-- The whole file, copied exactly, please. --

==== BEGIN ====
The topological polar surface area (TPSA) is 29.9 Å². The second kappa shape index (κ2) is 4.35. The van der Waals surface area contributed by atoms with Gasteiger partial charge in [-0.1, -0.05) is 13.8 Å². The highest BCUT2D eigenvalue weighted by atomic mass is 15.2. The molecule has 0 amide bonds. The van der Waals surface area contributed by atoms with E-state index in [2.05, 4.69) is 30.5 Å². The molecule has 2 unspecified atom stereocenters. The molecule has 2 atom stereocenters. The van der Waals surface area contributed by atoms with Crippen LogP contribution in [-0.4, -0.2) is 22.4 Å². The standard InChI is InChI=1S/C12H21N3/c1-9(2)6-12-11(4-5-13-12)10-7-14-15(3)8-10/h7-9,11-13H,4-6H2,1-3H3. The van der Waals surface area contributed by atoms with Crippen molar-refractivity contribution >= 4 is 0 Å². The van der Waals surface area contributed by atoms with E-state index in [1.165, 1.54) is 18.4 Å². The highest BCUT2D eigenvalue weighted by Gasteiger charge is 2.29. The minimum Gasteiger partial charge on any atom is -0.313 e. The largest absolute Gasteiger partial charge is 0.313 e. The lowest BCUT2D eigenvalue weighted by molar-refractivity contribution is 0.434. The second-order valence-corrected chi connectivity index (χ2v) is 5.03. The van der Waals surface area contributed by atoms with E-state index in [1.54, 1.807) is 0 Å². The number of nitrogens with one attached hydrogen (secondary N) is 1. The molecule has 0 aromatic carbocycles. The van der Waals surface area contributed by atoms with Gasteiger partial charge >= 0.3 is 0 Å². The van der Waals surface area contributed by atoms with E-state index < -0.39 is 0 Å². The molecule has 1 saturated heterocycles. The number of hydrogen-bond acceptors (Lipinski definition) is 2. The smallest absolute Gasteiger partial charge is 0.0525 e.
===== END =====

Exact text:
The topological polar surface area (TPSA) is 29.9 Å². The second kappa shape index (κ2) is 4.35. The van der Waals surface area contributed by atoms with Gasteiger partial charge in [-0.1, -0.05) is 13.8 Å². The highest BCUT2D eigenvalue weighted by atomic mass is 15.2. The molecule has 0 amide bonds. The van der Waals surface area contributed by atoms with E-state index in [2.05, 4.69) is 30.5 Å². The molecule has 2 unspecified atom stereocenters. The molecule has 2 atom stereocenters. The van der Waals surface area contributed by atoms with Crippen LogP contribution in [-0.4, -0.2) is 22.4 Å². The standard InChI is InChI=1S/C12H21N3/c1-9(2)6-12-11(4-5-13-12)10-7-14-15(3)8-10/h7-9,11-13H,4-6H2,1-3H3. The van der Waals surface area contributed by atoms with Crippen molar-refractivity contribution >= 4 is 0 Å². The van der Waals surface area contributed by atoms with E-state index in [1.165, 1.54) is 18.4 Å². The highest BCUT2D eigenvalue weighted by Gasteiger charge is 2.29. The minimum Gasteiger partial charge on any atom is -0.313 e. The largest absolute Gasteiger partial charge is 0.313 e. The lowest BCUT2D eigenvalue weighted by molar-refractivity contribution is 0.434. The second-order valence-corrected chi connectivity index (χ2v) is 5.03. The van der Waals surface area contributed by atoms with E-state index in [1.54, 1.807) is 0 Å². The number of nitrogens with one attached hydrogen (secondary N) is 1. The molecule has 0 aromatic carbocycles. The van der Waals surface area contributed by atoms with Gasteiger partial charge >= 0.3 is 0 Å². The van der Waals surface area contributed by atoms with E-state index < -0.39 is 0 Å². The molecule has 1 saturated heterocycles. The number of hydrogen-bond acceptors (Lipinski definition) is 2. The smallest absolute Gasteiger partial charge is 0.0525 e.